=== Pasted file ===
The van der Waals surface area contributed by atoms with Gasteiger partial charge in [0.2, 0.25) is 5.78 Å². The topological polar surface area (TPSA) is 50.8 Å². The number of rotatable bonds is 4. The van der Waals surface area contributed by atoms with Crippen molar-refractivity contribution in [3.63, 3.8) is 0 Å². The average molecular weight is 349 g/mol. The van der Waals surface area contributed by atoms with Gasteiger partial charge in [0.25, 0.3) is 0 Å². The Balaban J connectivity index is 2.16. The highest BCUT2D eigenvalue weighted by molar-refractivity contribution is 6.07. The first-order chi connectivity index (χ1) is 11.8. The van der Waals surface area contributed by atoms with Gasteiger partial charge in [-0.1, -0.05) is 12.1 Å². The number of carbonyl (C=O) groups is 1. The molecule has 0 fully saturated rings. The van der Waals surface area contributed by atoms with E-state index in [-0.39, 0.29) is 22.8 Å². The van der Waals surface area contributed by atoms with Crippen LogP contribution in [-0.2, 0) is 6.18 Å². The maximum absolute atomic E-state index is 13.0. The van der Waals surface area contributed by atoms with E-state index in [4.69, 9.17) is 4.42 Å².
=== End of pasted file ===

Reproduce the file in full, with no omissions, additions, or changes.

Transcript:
The van der Waals surface area contributed by atoms with Gasteiger partial charge in [0.2, 0.25) is 5.78 Å². The topological polar surface area (TPSA) is 50.8 Å². The number of rotatable bonds is 4. The van der Waals surface area contributed by atoms with Crippen molar-refractivity contribution in [3.63, 3.8) is 0 Å². The average molecular weight is 349 g/mol. The van der Waals surface area contributed by atoms with Gasteiger partial charge in [0.25, 0.3) is 0 Å². The Balaban J connectivity index is 2.16. The highest BCUT2D eigenvalue weighted by molar-refractivity contribution is 6.07. The first-order chi connectivity index (χ1) is 11.8. The van der Waals surface area contributed by atoms with Gasteiger partial charge in [-0.1, -0.05) is 12.1 Å². The number of carbonyl (C=O) groups is 1. The molecule has 0 fully saturated rings. The van der Waals surface area contributed by atoms with E-state index in [-0.39, 0.29) is 22.8 Å². The van der Waals surface area contributed by atoms with Crippen LogP contribution in [-0.2, 0) is 6.18 Å². The maximum absolute atomic E-state index is 13.0. The van der Waals surface area contributed by atoms with E-state index in [4.69, 9.17) is 4.42 Å².